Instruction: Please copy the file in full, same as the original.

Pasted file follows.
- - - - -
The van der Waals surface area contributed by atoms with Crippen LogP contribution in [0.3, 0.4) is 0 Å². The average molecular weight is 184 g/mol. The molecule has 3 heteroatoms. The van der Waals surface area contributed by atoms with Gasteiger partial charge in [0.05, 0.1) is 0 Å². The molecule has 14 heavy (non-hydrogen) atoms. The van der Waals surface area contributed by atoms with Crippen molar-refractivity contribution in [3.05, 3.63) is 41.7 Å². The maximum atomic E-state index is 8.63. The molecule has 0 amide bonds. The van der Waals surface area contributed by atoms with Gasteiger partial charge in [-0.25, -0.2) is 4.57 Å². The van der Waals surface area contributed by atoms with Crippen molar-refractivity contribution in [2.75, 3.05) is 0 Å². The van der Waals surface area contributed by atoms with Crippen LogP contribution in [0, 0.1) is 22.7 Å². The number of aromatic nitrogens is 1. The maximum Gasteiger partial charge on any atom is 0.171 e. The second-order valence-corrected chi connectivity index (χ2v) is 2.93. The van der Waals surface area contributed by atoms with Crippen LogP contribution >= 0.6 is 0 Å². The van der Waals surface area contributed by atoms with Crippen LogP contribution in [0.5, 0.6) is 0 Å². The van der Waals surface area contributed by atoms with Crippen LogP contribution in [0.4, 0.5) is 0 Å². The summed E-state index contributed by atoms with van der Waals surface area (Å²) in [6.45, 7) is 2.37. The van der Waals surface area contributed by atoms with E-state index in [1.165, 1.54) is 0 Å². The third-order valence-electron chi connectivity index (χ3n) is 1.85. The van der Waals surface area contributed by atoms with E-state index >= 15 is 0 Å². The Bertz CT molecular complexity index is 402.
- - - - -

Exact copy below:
The van der Waals surface area contributed by atoms with Crippen LogP contribution in [0.3, 0.4) is 0 Å². The average molecular weight is 184 g/mol. The molecule has 3 heteroatoms. The van der Waals surface area contributed by atoms with Gasteiger partial charge in [0.05, 0.1) is 0 Å². The molecule has 14 heavy (non-hydrogen) atoms. The van der Waals surface area contributed by atoms with Crippen molar-refractivity contribution in [3.05, 3.63) is 41.7 Å². The maximum atomic E-state index is 8.63. The molecule has 0 amide bonds. The van der Waals surface area contributed by atoms with Gasteiger partial charge in [-0.25, -0.2) is 4.57 Å². The van der Waals surface area contributed by atoms with Crippen molar-refractivity contribution in [2.75, 3.05) is 0 Å². The van der Waals surface area contributed by atoms with Crippen LogP contribution in [0, 0.1) is 22.7 Å². The number of aromatic nitrogens is 1. The maximum Gasteiger partial charge on any atom is 0.171 e. The second-order valence-corrected chi connectivity index (χ2v) is 2.93. The van der Waals surface area contributed by atoms with Crippen LogP contribution >= 0.6 is 0 Å². The van der Waals surface area contributed by atoms with Crippen LogP contribution in [0.5, 0.6) is 0 Å². The van der Waals surface area contributed by atoms with Crippen LogP contribution in [0.4, 0.5) is 0 Å². The summed E-state index contributed by atoms with van der Waals surface area (Å²) in [6.45, 7) is 2.37. The van der Waals surface area contributed by atoms with E-state index in [1.165, 1.54) is 0 Å². The third-order valence-electron chi connectivity index (χ3n) is 1.85. The van der Waals surface area contributed by atoms with E-state index >= 15 is 0 Å². The Bertz CT molecular complexity index is 402.